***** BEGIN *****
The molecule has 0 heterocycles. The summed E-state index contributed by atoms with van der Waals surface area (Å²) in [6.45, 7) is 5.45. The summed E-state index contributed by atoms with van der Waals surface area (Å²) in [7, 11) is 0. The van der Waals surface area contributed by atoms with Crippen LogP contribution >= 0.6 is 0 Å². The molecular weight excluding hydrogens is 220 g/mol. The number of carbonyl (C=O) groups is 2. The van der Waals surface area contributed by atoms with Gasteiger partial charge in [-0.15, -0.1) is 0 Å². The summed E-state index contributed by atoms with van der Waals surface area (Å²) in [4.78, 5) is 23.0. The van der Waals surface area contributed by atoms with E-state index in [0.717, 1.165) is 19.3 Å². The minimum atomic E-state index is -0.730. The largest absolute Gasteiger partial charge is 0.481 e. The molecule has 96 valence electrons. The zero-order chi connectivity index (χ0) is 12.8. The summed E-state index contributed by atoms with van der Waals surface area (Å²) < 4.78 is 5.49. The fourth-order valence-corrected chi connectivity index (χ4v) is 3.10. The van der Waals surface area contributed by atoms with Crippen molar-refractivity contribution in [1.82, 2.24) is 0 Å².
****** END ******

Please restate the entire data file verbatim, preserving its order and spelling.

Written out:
The molecule has 0 heterocycles. The summed E-state index contributed by atoms with van der Waals surface area (Å²) in [6.45, 7) is 5.45. The summed E-state index contributed by atoms with van der Waals surface area (Å²) in [7, 11) is 0. The van der Waals surface area contributed by atoms with Crippen LogP contribution >= 0.6 is 0 Å². The molecular weight excluding hydrogens is 220 g/mol. The number of carbonyl (C=O) groups is 2. The van der Waals surface area contributed by atoms with Gasteiger partial charge in [-0.15, -0.1) is 0 Å². The summed E-state index contributed by atoms with van der Waals surface area (Å²) in [4.78, 5) is 23.0. The van der Waals surface area contributed by atoms with E-state index in [0.717, 1.165) is 19.3 Å². The minimum atomic E-state index is -0.730. The largest absolute Gasteiger partial charge is 0.481 e. The molecule has 96 valence electrons. The zero-order chi connectivity index (χ0) is 12.8. The summed E-state index contributed by atoms with van der Waals surface area (Å²) < 4.78 is 5.49. The fourth-order valence-corrected chi connectivity index (χ4v) is 3.10. The van der Waals surface area contributed by atoms with Crippen molar-refractivity contribution in [1.82, 2.24) is 0 Å².